Fannie and Freddie were masters in 1984 through 1990 and the best of the best and never would have allowed this kind of practice to take place. Most people do not realize it, but Fannie and Freddie were the main stay of the mortgage industry and when they began to go along with the rest of the lenders and their violations, etc., this eliminated the one source the industry had for providing affordable home loans to people who could afford to pay and who did not have to resort to the fraud that is now rampant in the industry.

  2. Joyce Cauthen

    August 28, 2011 at 12:31 pm

    And another note of interest, how is it possible that the LPS spokesman could make a statement that the "appraisals" don't make a good loan or a bad loan. Here again, if that loan goes south and it was given a higher value than what it should have had, the lender and the homeowner are going to get hit twice as hard. While it is a regulatory requirement to order an appraisal, the appraisal value must be as solid as it can be and the terms of the loan with regard to LTV are a critical factor in determing LTV, is it not?

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Austin tops the list of best places to buy a home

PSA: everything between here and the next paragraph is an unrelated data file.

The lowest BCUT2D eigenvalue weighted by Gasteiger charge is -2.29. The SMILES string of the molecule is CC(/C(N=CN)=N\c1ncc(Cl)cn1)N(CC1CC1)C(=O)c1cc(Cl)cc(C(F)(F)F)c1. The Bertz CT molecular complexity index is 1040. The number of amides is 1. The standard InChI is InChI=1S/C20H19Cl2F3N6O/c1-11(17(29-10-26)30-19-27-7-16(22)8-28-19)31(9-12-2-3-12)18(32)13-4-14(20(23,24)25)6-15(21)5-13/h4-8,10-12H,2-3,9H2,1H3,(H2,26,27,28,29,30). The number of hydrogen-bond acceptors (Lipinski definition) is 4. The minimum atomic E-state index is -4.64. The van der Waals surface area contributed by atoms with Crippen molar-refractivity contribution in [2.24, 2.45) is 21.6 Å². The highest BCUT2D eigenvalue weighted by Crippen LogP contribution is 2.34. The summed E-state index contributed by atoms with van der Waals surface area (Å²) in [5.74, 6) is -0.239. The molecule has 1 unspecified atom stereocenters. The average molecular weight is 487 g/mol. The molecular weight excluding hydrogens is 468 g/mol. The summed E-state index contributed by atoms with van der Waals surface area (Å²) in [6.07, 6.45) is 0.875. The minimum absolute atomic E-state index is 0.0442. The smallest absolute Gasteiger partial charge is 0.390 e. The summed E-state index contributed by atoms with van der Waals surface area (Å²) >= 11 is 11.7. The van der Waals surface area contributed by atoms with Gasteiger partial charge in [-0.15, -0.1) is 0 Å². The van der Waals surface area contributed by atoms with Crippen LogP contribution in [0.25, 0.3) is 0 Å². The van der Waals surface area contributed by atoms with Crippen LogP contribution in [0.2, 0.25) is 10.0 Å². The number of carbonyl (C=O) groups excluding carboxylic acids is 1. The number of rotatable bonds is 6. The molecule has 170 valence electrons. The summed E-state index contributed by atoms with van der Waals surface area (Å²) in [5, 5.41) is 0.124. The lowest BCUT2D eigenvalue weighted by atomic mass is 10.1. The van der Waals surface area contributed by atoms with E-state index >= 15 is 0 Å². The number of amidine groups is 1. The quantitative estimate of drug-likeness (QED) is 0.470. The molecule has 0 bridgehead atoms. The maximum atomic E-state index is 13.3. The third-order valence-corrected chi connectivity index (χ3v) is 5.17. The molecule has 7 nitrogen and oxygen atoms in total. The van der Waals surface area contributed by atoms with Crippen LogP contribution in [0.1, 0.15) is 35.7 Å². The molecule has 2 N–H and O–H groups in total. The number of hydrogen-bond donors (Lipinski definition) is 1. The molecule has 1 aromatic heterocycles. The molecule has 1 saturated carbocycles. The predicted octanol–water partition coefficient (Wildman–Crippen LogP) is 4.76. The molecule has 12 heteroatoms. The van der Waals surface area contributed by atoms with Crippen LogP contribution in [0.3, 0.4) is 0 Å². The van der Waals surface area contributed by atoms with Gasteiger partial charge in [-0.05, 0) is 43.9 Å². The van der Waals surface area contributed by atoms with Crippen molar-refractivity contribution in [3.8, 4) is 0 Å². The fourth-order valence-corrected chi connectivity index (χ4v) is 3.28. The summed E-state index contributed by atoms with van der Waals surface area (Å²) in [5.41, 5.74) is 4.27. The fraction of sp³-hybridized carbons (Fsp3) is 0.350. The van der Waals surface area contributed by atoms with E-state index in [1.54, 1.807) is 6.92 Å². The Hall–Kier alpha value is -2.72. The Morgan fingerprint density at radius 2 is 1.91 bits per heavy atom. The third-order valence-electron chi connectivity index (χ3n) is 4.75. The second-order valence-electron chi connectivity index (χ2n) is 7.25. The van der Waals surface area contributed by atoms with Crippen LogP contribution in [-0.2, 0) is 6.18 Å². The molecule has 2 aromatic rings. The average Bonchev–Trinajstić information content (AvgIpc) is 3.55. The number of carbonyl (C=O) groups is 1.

When looking to buy a home, taking the long view is important before making such a huge investment – where are the best places to make that commitment?



Looking at the bigger picture

(REALUOSO.COM) – Let us first express that although we are completely biased about Texas (we’re headquartered here, I personally grew up here), the data is not – Texas is the best. That’s a scientific fact. There’s a running joke in Austin that if there is a list of “best places to [anything],” we’re on it, and the joke causes eye rolls instead of humility (we’re sore winners and sore losers in this town).

That said, dug into the data and determined that the top 12 places to buy a home are currently Texas and North Carolina (and Portland, I guess you’re okay too or whatever).

They examined the nerdiest of numbers from the compound annual growth rate in inflation-adjusted GDP to cost premium, affordability, taxes, job growth, and housing availability.